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Posts Tagged ‘Discounting’

Sure, "Saving Our Grandchildren From Climate Change" Sounds Nice…

You want to know what the biggest obstacle to dealing with climate change is? Simple: time. It will take decades before the carbon dioxide we emit now begins to have its full effect on the planet’s climate. And by the same token, it will take decades before we are able to enjoy the positive climate effects of reducing carbon-dioxide emissions now. (Even if we could stop emitting all CO? today, there’s already future warming that’s been baked into the system, thanks to past emission.)

That is the lead of Bryan Walsh‘s excellent Time article called “Why We Don’t Care About Saving Our Grandchildren From Climate Change.” It covers much of the ground we covered in SuperFreakonomics but probably does a better job in laying out the inherent conflicts of climate change — long-term problem vs. short-term incentives — without enraging people.

Healthier Seniors, Higher Ski Prices?

My son, who does downhill skiing, noticed that the resort he usually visits has changed its pricing policy. It used to offer free lift tickets to skiers ages 70+; now it only gives them a 20 percent discount off the regular rates. This change makes sense. My guess is that in times past, fewer older seniors even thought of skiing; and those few who did were somewhat marginal—had a fairly high demand elasticity. Today’s older seniors are healthier, have more skiing experience, and thus probably have a lower demand elasticity. It thus makes sense for the resort to reduce the extent of discrimination favoring old folks in its pricing scheme. (HT: MAH)

Trader Joe's Secrets

Regular readers of this blog will be familiar with Trader Joe’s unexpected owners: a German discount-grocery chain. A new article in Fortune aims to reveal a few more Trader Joe’s secrets.

Enjoy Senior Discounts While They Last

My guess is that many senior discounts are anachronisms from times when seniors were scarce and generally poorer than the average American. I don’t expect senior discounts to disappear during the recession, when firms are competing especially hard for customers; but I wouldn’t be surprised to see many disappear in the next boom, as I believe they should.

Complementary Condoms

Economists talk loosely about substitutes and complements as if each pair of goods can always be characterized as one or the other. That’s incorrect: their substitutability can depend on the situation, particularly the time and the individual’s circumstances, even for the same person. An acquaintance of mine reported the perhaps-apocryphal story that a major discount store is offering any customer . . .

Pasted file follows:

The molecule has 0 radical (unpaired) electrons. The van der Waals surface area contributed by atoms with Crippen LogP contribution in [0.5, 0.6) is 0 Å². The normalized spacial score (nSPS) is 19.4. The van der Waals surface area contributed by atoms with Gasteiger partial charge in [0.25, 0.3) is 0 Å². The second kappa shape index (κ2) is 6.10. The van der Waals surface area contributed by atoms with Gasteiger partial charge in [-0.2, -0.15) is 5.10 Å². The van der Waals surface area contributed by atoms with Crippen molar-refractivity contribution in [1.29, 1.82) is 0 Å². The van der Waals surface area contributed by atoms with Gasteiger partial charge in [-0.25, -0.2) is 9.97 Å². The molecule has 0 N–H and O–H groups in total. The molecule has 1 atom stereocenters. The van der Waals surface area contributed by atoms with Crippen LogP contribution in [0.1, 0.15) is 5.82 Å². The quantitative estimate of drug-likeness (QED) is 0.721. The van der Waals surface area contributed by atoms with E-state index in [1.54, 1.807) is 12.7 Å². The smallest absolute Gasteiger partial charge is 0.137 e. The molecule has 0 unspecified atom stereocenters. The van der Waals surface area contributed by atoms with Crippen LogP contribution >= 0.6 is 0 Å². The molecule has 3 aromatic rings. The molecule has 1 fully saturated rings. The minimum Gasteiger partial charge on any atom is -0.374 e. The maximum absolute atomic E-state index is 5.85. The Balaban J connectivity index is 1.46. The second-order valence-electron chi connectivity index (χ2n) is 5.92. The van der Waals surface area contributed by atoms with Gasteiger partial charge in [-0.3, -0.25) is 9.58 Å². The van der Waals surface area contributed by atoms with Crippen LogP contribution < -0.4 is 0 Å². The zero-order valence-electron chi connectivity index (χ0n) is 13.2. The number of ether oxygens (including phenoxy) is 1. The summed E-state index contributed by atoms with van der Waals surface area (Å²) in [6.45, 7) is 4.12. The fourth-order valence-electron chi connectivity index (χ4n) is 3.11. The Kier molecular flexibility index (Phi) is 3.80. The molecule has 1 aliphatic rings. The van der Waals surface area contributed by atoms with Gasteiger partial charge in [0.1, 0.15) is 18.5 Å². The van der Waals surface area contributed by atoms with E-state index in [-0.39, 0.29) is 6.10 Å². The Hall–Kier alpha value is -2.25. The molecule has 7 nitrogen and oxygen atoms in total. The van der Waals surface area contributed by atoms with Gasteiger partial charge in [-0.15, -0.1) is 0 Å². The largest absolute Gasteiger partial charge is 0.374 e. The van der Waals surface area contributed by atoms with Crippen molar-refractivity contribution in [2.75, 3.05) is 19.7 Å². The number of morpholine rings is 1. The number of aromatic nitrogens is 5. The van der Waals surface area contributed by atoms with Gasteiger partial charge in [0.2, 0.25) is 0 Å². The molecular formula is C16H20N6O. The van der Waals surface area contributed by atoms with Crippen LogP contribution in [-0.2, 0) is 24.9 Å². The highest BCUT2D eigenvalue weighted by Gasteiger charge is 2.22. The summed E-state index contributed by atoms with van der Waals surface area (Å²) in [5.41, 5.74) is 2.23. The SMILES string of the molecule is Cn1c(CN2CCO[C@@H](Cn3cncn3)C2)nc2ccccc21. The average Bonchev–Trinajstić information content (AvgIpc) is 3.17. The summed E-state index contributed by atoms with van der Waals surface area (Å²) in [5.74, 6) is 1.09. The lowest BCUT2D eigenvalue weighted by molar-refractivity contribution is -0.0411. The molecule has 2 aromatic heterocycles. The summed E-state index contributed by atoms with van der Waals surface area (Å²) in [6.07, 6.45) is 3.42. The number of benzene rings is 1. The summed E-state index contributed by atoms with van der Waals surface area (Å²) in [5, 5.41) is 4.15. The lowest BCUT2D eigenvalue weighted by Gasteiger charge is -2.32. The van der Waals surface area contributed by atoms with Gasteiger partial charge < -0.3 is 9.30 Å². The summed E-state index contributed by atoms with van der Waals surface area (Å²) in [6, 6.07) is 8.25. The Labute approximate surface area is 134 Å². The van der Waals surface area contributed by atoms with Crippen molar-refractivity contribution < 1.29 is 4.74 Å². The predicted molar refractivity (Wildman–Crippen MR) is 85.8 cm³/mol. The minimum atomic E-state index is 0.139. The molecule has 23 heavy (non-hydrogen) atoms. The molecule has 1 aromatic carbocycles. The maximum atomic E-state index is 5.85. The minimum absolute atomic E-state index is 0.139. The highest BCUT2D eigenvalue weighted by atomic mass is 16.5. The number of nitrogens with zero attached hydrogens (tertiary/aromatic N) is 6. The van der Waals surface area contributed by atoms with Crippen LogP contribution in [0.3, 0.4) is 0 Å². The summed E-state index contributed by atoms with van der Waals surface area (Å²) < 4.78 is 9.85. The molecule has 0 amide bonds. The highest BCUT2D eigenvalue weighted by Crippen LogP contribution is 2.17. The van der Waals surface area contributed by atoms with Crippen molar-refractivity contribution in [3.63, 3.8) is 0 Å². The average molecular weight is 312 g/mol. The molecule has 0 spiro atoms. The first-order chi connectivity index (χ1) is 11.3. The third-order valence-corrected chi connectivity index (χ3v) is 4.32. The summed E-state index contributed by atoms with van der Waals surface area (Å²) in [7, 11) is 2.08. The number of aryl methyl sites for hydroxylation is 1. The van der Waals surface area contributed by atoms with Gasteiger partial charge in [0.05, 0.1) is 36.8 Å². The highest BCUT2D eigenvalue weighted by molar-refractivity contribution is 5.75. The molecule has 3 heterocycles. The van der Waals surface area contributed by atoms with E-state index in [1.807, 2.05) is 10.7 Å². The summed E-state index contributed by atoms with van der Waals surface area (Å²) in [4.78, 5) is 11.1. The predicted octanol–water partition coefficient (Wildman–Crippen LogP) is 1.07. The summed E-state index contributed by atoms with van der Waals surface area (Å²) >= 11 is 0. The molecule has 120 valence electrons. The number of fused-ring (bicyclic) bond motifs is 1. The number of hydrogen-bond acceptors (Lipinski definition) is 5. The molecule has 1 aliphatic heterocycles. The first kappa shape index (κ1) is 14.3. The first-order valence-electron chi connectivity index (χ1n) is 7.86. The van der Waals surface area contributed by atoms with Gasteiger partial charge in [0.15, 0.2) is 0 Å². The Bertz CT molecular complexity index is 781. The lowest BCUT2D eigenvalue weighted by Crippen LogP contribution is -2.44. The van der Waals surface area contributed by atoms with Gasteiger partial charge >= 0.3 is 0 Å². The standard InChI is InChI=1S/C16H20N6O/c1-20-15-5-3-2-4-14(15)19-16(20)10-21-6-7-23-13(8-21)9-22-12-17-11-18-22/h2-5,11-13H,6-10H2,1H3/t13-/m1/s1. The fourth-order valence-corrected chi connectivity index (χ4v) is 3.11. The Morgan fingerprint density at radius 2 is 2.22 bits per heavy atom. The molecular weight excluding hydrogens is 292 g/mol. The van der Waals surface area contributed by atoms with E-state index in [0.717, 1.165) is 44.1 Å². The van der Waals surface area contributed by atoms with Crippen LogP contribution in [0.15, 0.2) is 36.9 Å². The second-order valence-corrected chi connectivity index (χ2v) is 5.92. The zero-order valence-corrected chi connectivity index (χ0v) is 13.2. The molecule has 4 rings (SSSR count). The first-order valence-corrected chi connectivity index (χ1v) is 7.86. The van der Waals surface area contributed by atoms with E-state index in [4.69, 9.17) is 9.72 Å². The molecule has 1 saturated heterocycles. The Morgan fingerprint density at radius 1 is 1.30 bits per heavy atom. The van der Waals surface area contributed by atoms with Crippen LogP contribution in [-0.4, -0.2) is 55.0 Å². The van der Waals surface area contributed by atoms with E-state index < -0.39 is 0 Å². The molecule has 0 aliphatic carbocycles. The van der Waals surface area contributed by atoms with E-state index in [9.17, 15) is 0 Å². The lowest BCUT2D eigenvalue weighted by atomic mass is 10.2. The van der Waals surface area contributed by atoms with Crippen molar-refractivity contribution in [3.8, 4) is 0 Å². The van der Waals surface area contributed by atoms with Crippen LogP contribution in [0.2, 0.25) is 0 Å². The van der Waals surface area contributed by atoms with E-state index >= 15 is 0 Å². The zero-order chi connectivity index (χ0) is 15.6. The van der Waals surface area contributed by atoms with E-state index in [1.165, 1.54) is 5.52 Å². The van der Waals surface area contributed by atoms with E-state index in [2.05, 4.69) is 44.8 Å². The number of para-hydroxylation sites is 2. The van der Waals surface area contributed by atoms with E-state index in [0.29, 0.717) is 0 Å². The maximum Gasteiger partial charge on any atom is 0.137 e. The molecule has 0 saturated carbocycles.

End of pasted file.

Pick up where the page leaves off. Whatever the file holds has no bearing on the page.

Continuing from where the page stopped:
Do You Know Who Owns Trader Joe's?

Do you shop at Trader Joe’s? From what I have seen, the world is divided into three sets of people. 1. Those who have never been to a Trader Joe’s, and perhaps have never heard of it. 2. Those who love Trader Joe’s more than they love their own families. 3. Those who love Trader Joe’s more than they love . . .

FREAK-Shots: Forget Hemlines and Lipstick

An article in The Economist reports that “the lipstick index,” the theory that women buy more lipstick in tough economic times, is probably not valid. A better index might instead be hairstyles. As The Independent reports, Japanese researchers found that women tend to have longer hairstyles when the economy is doing well, and shorter styles during harder times. Later on . . .

The Continuing Saga of the Suits

In facing the “Buy one, get one free” suit deal, my quick-thinking wife said, “Let’s take the second suit anyway.” She called our older son on her cell phone from the store, as we knew he was shopping for a suit, and he said he was interested.
The store has a branch where he lives, so we are taking the suit to him this week when we visit. He will take it in and exchange it at no cost to himself for the suit he wants. While I would have derived perhaps $50 of consumer surplus from the “free” second suit, a suit’s value to him is at least $300; and with the pick of the store, he’ll buy a fancier suit.

My "Buy One, Get One Free" Burden

My wife made me give my 12-year-old suit to charity, so I had to get a new one. Men’s Wearhouse had some nice outfits, and I was willing to pay a lot for a good suit.
Top-of-the-line models were available for $600, and they were on sale: “Buy one, get one free.” I was going to buy one even without the sale, and $600 was about what I wanted to spend. But I have almost no use for the “free” suit; I derive little consumer surplus even from a “free” second new suit.

What Do Books and Roses Say About Discounting?

There is a Catalan custom of men giving women and girls red roses on St. George’s Day (April 23), while women traditionally give men and boys a book on that day.

My guide mentioned that the books are always sold to the (female) buyer at a 10 percent discount below the regular price; when asked whether the roses are discounted, she said, “No way!” Typically most roses are imported for this peak load time from the Netherlands and are even sold at a premium.

The Upside of Procrastination

The free newspaper on the London tube has this front-page advertisement: “From 10 a.m. tomorrow, £10 ($15) hotel rooms, on the web site” For an economist this is a heartwarming advertisement. Clearly these are hotel rooms that would otherwise go unfilled. While $15 is not much, I would imagine that it is a bit more than the marginal cost . . .

$2.99 Gas

I love Chrysler’s new incentive program that guarantees consumers who buy one of their new cars or trucks won’t pay more than $2.99 a gallon at the pump for the first three years they own the vehicle. When you sign up, you get a special credit card that can only be used to buy gas. When you swipe it, $2.99 . . .